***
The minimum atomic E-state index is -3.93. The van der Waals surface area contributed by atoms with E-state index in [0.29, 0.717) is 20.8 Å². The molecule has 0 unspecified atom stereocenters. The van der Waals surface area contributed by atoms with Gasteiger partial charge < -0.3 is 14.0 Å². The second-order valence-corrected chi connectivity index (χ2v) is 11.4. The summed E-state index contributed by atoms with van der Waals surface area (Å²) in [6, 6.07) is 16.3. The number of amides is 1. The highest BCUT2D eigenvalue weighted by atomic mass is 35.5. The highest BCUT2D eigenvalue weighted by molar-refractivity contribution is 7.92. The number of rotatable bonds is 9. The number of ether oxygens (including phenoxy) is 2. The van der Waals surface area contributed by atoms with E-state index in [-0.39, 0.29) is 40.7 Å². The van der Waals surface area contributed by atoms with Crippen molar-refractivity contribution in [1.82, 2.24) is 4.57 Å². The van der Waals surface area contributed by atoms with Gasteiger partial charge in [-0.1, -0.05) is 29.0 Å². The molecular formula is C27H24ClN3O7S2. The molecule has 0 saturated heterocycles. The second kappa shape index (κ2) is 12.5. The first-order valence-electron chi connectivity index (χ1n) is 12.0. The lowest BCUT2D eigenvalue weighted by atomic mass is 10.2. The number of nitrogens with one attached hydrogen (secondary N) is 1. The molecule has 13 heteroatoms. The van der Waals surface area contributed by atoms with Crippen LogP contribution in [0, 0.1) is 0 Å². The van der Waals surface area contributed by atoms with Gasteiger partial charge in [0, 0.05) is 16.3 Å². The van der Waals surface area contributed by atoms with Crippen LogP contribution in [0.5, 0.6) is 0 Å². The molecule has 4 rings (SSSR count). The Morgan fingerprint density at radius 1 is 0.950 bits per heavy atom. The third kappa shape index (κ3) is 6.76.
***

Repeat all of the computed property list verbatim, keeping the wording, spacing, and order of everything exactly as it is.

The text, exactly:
The minimum atomic E-state index is -3.93. The van der Waals surface area contributed by atoms with E-state index in [0.29, 0.717) is 20.8 Å². The molecule has 0 unspecified atom stereocenters. The van der Waals surface area contributed by atoms with Gasteiger partial charge < -0.3 is 14.0 Å². The second-order valence-corrected chi connectivity index (χ2v) is 11.4. The summed E-state index contributed by atoms with van der Waals surface area (Å²) in [6, 6.07) is 16.3. The number of amides is 1. The highest BCUT2D eigenvalue weighted by atomic mass is 35.5. The highest BCUT2D eigenvalue weighted by molar-refractivity contribution is 7.92. The number of rotatable bonds is 9. The number of ether oxygens (including phenoxy) is 2. The van der Waals surface area contributed by atoms with E-state index in [-0.39, 0.29) is 40.7 Å². The van der Waals surface area contributed by atoms with Crippen molar-refractivity contribution in [1.82, 2.24) is 4.57 Å². The van der Waals surface area contributed by atoms with Gasteiger partial charge in [-0.1, -0.05) is 29.0 Å². The molecular formula is C27H24ClN3O7S2. The molecule has 0 saturated heterocycles. The second kappa shape index (κ2) is 12.5. The first-order valence-electron chi connectivity index (χ1n) is 12.0. The lowest BCUT2D eigenvalue weighted by atomic mass is 10.2. The number of nitrogens with one attached hydrogen (secondary N) is 1. The molecule has 13 heteroatoms. The van der Waals surface area contributed by atoms with Crippen LogP contribution in [0, 0.1) is 0 Å². The van der Waals surface area contributed by atoms with Gasteiger partial charge in [0, 0.05) is 16.3 Å². The van der Waals surface area contributed by atoms with Crippen LogP contribution in [0.5, 0.6) is 0 Å². The molecule has 4 rings (SSSR count). The Morgan fingerprint density at radius 1 is 0.950 bits per heavy atom. The third kappa shape index (κ3) is 6.76.